The Obelisk Gate by N K Jemisin

Orbit, 2016, 416 p.

 The Obelisk Gate cover

Second books of trilogies can be difficult to negotiate – for reader and writer. Jemisin compounded this problem for herself by the triple narrative in the first book, The Fifth Season, which featured three story strands concentrating on the experiences of Damaya, Syenite and Essun whose link was only confirmed late on. The trick she pulled off there could not be repeated in the next instalment hence the narration here is slightly less involved. One – apparently second person – strand carries on the story of Essun from The Fifth Season, another focuses on her daughter, Nassun, for whom Essun was searching in the first book. Once again each chapter has an epigraph (derived from stonelore) but only at its end. There are also occasional “interludes” set in a different typeface. Nevertheless Jemisin is still doing unusual stuff with narrative viewpoint here as it becomes clear that the second person sections are not in fact being related from an outside point of view nor as if by Essun but by someone – or something – else in the overall story.

The thrust of the narrative here is of both Essun and Nassun trying to find or secure places of safety while the latest Season of uncertainty, seismic turmoil and climate calamity unfolds. Nassun’s main danger, though, comes from her father, who hates orogenes/rogga so much that he killed her younger brother Uche before stealing Nassun away and is unwilling to accept that Nassun is one – and an adept at that. Essun is still being guided by Alabaster to use her orogenic powers to nullify the prospect of Seasons ever recurring. This has something to do with Father Earth being annoyed that the Moon was removed from its orbit which in turn destabilised Earth’s geology. The Moon is due to return close to Earth and it might be possible to change its trajectory to ensure its recapture. The strange obelisks that allow orogenic power to be focused are a key to this. Throw in the mysterious stone-eaters and there is a lot of SF/fantasy meat to chew on.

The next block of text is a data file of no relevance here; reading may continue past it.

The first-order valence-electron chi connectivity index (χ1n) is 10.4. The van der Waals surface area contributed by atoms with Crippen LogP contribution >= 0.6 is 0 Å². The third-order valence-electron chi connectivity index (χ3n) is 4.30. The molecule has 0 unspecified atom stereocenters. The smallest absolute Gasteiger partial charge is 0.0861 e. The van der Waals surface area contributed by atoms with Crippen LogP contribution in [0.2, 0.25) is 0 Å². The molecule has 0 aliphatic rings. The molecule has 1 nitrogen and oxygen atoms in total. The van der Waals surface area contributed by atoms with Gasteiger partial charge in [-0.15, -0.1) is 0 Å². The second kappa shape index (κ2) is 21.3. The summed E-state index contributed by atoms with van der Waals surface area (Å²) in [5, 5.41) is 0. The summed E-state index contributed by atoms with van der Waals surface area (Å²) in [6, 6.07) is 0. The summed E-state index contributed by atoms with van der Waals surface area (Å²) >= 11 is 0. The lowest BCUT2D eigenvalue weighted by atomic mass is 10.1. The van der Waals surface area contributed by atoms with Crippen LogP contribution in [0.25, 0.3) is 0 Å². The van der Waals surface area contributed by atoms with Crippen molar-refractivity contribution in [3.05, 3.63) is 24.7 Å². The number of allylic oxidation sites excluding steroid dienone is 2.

According to Essun’s now failing tutor Alabaster the ancient word for the stuff of orogeny is … magic: but Essun locates it as a silvery stuff in people’s bloodstreams. Magic, she believes, derives from life – that which is alive, or was alive, or even which was “alive so many ages ago that it has turned into something else”. The orogene aspect of the whole tale is of course a commentary on prejudice. Yet in this scenario the ordinary people would be right to be wary of orogenes, who do, after all, have the power to kill – and as a reflex at that. And in The Obelisk Gate the skills Essun develops in using the obelisks means that she might as well be a God(dess.)

There was enough here to make me want to read the final book but as to whether The Obelisk Gate deserved to win the Hugo (as it did, Jemisin’s second such in consecutive years) that’s another matter.

Pedant’s corner:- No opening quote marks when a chapter begins with a piece of direct speech. “None of them pierce his body” (None pierces,) “for all intents and purposes” (it’s usually “to all intents and purposes”.) “Within the compound are a handful of” (is a handful,) naivete (choose; English naivety or French naiveté, not the mongrel naivete,) herbivarous (herbivorous.)

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